Most legal design definitions take reference to Design Thinking. This is a five-step iterative approach to problem solving popularised by IDEO. This is not meant to be a linear approach but rather an iterative process that may require cycling between different steps of the approach.

Stage 1 – Empathise

The first stage is to gain an empathic understanding of the problem from the perspective of our target users.The most important reason for doing so is to allow us to set aside our own assumptions and biases in order to access the real needs of the users.

In the legal context, this may entail setting aside a lawyer’s appreciation of the legal technicalities of an argument and focusing on the human needs and concerns to better craft solutions for clients.

A possible example is a lawyer handling a client seeking for possession of matrimonial property in a divorce setting. A deeper understanding of the client’s concerns may reveal that the request stems from concerns over taking care of children from the marriage. The empathise stage of the legal design process would advocate implementing a specific methodology for this purpose. This may be done through crafting a set of initial meeting questions that institutionalise this process. The goal being to elicit the client’s fundamental concern rather than leaving it to the individual skill and empathy of the lawyer on the case. An understanding of this would assist the lawyer in crafting alternative solutions that may better answer the underlying concern.

Stage 2 – Define

The second stage is where information is put together in order to define the central problem as a problem statement in a human centred manner. This is important because it focuses solutioning to meet real human needs rather than broad impersonal organisation goals.

This could involve definition of specific stakeholders and their specific tasks: breaking down their individual roles and respectives workflow processes, to better identify inefficiencies, gaps and pain-points.

For instance, with regards to case management, one could break down the different tasks that needs to be done, and evaluate the roles of the personnel on the file (e.g. Senior Associate, Junior Associate, Trainee etc.) and the tasks the file demands. When one compares the existing workflows and processes (e.g. each personnel’s role in drafting and reviewing discovery requests), against the concrete deliverables (e.g. submissions and hearings), one can better define inefficiencies and re-design workflow processes.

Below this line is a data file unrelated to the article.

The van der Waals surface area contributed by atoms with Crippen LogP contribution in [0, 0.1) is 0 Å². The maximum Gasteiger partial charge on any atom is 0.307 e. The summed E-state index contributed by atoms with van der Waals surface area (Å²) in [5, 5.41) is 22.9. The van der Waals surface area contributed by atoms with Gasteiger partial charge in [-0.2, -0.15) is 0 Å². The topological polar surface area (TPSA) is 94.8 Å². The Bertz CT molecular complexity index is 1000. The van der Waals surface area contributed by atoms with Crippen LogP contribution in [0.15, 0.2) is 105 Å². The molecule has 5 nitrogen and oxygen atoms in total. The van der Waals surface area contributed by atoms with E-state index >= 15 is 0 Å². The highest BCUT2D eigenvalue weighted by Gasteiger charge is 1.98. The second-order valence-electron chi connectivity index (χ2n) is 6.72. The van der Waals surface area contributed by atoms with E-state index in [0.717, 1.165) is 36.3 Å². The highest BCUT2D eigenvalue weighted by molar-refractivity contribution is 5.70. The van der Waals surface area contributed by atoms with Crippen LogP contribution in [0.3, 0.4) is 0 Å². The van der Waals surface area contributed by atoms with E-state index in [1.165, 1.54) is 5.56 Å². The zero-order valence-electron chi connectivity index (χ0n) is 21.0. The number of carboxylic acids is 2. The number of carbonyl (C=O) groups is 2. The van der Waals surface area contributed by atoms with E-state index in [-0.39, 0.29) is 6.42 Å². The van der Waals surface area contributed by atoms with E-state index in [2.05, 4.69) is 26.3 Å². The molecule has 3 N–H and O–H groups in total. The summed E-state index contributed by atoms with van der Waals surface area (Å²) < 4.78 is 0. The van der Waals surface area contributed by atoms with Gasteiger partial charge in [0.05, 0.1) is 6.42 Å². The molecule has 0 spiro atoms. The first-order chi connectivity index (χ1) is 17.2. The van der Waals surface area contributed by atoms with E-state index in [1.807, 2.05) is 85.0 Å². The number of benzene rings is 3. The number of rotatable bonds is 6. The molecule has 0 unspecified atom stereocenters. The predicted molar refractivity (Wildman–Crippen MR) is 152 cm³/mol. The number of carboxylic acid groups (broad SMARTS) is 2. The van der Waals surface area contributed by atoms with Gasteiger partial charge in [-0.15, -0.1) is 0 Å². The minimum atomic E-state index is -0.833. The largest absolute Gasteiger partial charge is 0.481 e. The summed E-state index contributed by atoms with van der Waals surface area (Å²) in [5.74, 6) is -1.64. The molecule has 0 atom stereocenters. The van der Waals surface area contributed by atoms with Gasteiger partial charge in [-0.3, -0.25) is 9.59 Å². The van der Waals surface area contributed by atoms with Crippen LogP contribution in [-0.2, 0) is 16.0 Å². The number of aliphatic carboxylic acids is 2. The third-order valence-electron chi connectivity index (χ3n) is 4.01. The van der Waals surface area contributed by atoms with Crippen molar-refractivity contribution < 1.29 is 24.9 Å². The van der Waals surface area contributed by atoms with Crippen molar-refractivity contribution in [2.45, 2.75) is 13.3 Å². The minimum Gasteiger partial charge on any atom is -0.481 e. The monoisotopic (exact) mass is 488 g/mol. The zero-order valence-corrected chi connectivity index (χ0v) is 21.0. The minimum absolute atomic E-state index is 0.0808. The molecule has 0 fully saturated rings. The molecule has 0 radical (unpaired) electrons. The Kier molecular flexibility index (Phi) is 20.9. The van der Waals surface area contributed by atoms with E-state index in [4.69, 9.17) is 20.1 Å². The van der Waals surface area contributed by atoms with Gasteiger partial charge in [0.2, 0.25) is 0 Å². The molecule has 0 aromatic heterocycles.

Another simple example is transforming the question of “how do we be more client-centric?” into the question of “how do we enable our legal teams to better understand the needs of stakeholders in a commercial transaction within the first 3 meetings so that this can be communicated in our legal drafting?”

The change may appear minor but it focuses inquiry on the actors and specifies measurable outcomes by which success can be measured. In this exercise, the problem is made real and solvable.

Stage 3 – Ideate

There is some overlap between the ideation and definition stage. Formulating the right problem statement may inherently pre-suppose a solution. There are hundreds of methods for ideation but the key philosophy is that of reserving judgement and ignoring feasibility.

The focus of ideation is on discovering the solution which creates the greatest impact. Feasibility is a consideration to be made at a later stage in order to prevent the killing off of great ideas while still in a nascent stage.

Ideating is a key step in the design thinking process.

Stage 4 – Prototype

Once an idea is decided on, prototypes are an important precursor to the testing phase of activities. Prototyping helps teams avoid costly mistakes such as becoming too complex early or sticking with a weak idea for too long.

Prototypes are intentionally intended to be inexpensive and easy to build to prevent a sunk cost approach to problem solving. No part of the solution should be beyond reproach. Nonetheless in comparison to the scale of the final idea, it may be worth it to build slightly higher fidelity projects. Compared to a 10 year project, spending 1 month building a higher fidelity prototype might be a worthwhile exercise.

An example would be for legal teams looking to implement new technology. It may be worth commencing the implementation with a smaller pilot group first rather than rolling out the solution over the entire firm. This would help the firm determine if there were any issues beforehand and plan subsequent implementation.

Stage 5 – Test

Once prototyping is done, conducting user testing is the natural next step. When doing so, the ideal state is to carry out testing in its natural environment with real users. The goal is to get users to use the prototype as they would in real life as far as possible.